Witness the sound of a band bumrushed by killer bees. On stage, Blood Brothers singers Jordan Blilie and Johnny Whitney trade off screamy vocals with all the passion, intensity and screwy frustration of a two-headed hydra attack. Music-wise, the rest of the group skronks through shifty, split-second changes, cruelly banged piano breakdowns and guitars that spazz out with weapons-grade metal riffs and white-hot feedback squalls.
It's artsy. But unlike a lot of art rock bands that value big statements over bold action, this kind of "artsy" wants to bust a water-balloon of gasoline on your head, flick a match in your face and set you ablaze.
Accordingly, the genesis of the Seattle band rose out of dissatisfaction.
"When we first started the band, I listened to a lot of hardcore music and the one thing that drove me nuts about it was I thought the lyrics just sucked," says Whitney. "I wanted to do something that was a little bit easier to... see."
So, on the first Blood Brothers LP, This Adultery is Ripe, Whitney and Blilie put their new ideas into practice-piling articulate, surrealist imagery onto blast beats and punk guitars.
"This Adultery is Ripe was kind of an experiment," says Whitney. "I wanted the lyrics to be totally fucked up in a way that you could be watching it, but I shy away from that record now because it's kind of meaningless to me. In a sense, that's all it was: this face-value, shock-value kind of thing."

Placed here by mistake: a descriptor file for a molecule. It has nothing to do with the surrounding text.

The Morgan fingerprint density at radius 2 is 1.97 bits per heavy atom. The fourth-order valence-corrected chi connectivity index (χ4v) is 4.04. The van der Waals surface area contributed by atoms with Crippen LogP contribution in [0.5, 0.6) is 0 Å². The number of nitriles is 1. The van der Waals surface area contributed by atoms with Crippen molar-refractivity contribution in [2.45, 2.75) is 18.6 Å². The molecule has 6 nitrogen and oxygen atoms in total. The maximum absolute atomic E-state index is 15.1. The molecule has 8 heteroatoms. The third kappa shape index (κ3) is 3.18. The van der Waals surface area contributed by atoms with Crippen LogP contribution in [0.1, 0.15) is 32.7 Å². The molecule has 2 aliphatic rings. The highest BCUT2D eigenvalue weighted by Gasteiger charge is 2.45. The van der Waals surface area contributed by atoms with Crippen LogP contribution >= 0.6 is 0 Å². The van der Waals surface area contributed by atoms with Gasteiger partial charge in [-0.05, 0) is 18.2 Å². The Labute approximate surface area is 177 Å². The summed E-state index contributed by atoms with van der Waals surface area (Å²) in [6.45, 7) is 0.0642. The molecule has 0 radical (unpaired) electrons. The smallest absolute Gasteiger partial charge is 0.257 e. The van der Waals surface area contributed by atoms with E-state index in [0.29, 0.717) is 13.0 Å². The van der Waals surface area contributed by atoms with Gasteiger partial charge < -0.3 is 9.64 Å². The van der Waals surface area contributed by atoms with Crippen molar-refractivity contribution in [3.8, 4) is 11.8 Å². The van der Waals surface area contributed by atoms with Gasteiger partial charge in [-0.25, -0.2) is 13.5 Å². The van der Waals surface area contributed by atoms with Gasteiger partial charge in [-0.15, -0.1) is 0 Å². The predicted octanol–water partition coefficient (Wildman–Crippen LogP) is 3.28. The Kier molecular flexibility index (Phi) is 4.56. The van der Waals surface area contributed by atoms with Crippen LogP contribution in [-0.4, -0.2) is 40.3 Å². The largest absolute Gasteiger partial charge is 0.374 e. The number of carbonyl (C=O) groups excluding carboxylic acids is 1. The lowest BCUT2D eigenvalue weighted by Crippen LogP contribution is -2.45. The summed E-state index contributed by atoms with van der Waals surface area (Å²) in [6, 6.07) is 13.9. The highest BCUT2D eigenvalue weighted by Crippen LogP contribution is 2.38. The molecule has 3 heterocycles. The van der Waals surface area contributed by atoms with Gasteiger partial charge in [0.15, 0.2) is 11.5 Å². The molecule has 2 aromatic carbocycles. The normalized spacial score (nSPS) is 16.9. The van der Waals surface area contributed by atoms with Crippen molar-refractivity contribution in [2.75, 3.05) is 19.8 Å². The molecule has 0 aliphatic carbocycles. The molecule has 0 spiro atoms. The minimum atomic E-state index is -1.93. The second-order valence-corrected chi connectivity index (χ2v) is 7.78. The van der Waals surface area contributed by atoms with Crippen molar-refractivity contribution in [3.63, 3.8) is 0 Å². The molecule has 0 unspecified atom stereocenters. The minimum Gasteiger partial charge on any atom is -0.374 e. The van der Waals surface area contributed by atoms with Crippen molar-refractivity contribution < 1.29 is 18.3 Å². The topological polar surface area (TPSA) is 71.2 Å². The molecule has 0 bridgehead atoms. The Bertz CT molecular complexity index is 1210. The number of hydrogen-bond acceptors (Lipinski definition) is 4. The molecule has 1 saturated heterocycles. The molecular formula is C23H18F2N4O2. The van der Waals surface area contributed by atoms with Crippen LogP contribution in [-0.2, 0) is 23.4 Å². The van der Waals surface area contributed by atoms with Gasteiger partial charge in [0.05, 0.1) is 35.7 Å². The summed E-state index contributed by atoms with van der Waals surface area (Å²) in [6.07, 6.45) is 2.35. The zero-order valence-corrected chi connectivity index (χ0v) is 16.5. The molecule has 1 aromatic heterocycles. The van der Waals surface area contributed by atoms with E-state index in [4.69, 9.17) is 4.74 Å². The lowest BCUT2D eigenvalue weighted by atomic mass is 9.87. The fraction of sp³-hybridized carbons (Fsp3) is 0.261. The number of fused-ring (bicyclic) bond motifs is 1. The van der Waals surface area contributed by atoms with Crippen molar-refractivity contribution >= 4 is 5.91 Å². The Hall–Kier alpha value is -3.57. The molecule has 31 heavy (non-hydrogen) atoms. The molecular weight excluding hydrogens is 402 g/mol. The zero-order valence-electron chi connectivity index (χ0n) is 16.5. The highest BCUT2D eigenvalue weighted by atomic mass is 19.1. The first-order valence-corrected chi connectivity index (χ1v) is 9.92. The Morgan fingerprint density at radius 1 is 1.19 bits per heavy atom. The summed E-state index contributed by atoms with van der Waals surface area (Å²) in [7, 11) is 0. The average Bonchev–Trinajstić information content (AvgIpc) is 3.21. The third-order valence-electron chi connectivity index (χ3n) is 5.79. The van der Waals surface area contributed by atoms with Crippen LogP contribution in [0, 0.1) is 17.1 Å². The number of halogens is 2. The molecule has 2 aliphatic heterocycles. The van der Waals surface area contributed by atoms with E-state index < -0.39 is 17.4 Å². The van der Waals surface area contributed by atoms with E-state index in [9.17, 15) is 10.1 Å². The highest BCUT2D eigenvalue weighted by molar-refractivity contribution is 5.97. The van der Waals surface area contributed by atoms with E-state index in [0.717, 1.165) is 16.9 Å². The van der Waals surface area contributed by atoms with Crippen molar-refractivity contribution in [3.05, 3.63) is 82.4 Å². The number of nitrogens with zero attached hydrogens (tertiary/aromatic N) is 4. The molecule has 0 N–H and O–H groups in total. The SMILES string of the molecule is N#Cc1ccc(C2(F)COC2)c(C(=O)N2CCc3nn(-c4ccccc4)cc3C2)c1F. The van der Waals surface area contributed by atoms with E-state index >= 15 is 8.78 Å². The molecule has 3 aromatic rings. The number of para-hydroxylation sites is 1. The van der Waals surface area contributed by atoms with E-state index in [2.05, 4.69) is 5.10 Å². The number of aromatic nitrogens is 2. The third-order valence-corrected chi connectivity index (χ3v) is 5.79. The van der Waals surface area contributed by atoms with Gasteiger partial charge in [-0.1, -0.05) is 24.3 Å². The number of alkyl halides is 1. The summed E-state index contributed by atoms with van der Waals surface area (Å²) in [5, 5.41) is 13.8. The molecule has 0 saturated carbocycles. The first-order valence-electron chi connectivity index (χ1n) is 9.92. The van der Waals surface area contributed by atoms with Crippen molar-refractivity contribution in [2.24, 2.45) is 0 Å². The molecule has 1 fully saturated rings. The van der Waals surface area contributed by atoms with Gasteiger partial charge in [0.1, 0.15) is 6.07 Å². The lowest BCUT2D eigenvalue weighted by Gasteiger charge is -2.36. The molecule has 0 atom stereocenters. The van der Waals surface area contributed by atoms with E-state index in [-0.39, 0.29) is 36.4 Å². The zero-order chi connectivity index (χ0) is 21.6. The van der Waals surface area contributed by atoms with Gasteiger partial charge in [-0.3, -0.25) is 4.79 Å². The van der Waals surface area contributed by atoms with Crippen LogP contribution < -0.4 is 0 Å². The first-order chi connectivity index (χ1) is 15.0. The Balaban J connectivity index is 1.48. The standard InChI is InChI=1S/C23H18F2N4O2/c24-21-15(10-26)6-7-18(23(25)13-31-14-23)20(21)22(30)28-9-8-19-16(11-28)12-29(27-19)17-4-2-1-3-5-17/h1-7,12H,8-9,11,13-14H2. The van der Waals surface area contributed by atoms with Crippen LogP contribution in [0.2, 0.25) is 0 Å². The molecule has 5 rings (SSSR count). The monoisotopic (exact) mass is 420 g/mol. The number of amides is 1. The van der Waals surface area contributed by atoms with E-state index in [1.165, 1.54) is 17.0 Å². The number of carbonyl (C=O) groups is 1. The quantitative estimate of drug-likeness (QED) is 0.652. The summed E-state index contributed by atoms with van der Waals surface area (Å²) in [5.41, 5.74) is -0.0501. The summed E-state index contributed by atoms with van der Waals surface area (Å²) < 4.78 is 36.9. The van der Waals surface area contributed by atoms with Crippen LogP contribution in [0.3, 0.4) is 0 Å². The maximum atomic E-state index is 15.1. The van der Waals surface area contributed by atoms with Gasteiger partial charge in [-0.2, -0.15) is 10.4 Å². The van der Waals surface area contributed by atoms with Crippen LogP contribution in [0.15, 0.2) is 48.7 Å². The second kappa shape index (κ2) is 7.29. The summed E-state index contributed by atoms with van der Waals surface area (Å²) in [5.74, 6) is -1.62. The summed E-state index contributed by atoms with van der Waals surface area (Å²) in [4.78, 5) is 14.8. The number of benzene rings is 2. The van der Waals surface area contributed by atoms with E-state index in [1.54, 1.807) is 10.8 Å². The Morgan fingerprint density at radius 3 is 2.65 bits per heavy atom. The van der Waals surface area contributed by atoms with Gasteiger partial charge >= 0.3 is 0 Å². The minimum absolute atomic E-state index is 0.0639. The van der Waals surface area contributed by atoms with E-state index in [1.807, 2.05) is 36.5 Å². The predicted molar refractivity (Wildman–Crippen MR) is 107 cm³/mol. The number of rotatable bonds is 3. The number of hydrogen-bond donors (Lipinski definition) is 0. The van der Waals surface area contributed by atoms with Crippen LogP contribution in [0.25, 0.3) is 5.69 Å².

The band's first release on the ARTISTdirect label, Burn Piano Island, Burn is the next logical step from their last LP, Three One G's gruesome punk-operetta, March on Electric Children.
Where their previous stuff teetered on schizophrenia, Burn is all-out certifiable, going from jackhammering hardcore to disco-funk licks which devolve into sexy, mumbling grooves where Blilie and Whitney get off the bullet-train for a second and actually sing-Whitney in bitchy yowls and Blilie like a husky "China Girl"-era Bowie.
From the looks of Burn the Blood Brothers are going to be huge. But will the kids still be down with them when they're snorting lines with Marilyn Manson and screwing the Hilton sisters?
"I hope so," says Whitney, clearing his throat, not a trace of irony in his voice. "There's two ways you can look at bands like us becoming big. You can either look at it from the point of view where you go, "Aw, fuck! All the kids that go to malls are going to start listening to fuckin' bands that I like! That sucks!'
"Or you can look at it like, "Well, it's cool that bands that actually have artistic integrity are becoming popular.' I would rather have people that I meet at high school or at the mall listen to bands like us than music that's shitty."